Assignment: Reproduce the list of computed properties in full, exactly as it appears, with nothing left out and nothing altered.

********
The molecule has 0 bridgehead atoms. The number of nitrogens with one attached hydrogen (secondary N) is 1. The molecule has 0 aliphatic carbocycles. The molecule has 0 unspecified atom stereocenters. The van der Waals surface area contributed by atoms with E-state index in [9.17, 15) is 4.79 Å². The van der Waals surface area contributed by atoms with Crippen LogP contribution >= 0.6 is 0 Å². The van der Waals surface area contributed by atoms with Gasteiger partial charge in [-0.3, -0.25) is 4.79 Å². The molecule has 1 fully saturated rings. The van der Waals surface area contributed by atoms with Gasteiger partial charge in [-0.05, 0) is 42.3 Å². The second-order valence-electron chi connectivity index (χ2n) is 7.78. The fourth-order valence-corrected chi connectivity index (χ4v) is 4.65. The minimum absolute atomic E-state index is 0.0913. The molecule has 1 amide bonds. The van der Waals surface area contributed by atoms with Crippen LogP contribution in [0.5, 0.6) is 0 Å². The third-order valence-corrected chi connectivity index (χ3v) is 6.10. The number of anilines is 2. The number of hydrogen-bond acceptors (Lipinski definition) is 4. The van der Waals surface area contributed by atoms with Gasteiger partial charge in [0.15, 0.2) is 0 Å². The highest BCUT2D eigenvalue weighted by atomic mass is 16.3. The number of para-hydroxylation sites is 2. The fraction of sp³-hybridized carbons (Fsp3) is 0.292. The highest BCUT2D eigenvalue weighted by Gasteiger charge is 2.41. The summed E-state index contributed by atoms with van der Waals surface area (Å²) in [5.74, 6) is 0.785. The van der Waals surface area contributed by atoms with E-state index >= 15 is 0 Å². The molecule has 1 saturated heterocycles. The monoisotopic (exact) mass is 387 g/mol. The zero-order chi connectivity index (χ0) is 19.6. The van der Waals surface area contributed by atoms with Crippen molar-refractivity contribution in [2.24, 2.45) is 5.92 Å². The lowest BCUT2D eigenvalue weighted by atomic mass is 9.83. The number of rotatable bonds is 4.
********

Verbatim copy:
The molecule has 0 bridgehead atoms. The number of nitrogens with one attached hydrogen (secondary N) is 1. The molecule has 0 aliphatic carbocycles. The molecule has 0 unspecified atom stereocenters. The van der Waals surface area contributed by atoms with E-state index in [9.17, 15) is 4.79 Å². The van der Waals surface area contributed by atoms with Crippen LogP contribution >= 0.6 is 0 Å². The van der Waals surface area contributed by atoms with Gasteiger partial charge in [-0.3, -0.25) is 4.79 Å². The molecule has 1 fully saturated rings. The van der Waals surface area contributed by atoms with Gasteiger partial charge in [-0.05, 0) is 42.3 Å². The second-order valence-electron chi connectivity index (χ2n) is 7.78. The fourth-order valence-corrected chi connectivity index (χ4v) is 4.65. The minimum absolute atomic E-state index is 0.0913. The molecule has 1 amide bonds. The van der Waals surface area contributed by atoms with Crippen LogP contribution in [0.5, 0.6) is 0 Å². The third-order valence-corrected chi connectivity index (χ3v) is 6.10. The number of anilines is 2. The number of hydrogen-bond acceptors (Lipinski definition) is 4. The van der Waals surface area contributed by atoms with Gasteiger partial charge in [0.15, 0.2) is 0 Å². The highest BCUT2D eigenvalue weighted by atomic mass is 16.3. The number of para-hydroxylation sites is 2. The fraction of sp³-hybridized carbons (Fsp3) is 0.292. The highest BCUT2D eigenvalue weighted by Gasteiger charge is 2.41. The summed E-state index contributed by atoms with van der Waals surface area (Å²) in [5.74, 6) is 0.785. The van der Waals surface area contributed by atoms with E-state index >= 15 is 0 Å². The molecule has 1 saturated heterocycles. The monoisotopic (exact) mass is 387 g/mol. The zero-order chi connectivity index (χ0) is 19.6. The van der Waals surface area contributed by atoms with Crippen molar-refractivity contribution in [2.24, 2.45) is 5.92 Å². The lowest BCUT2D eigenvalue weighted by atomic mass is 9.83. The number of rotatable bonds is 4.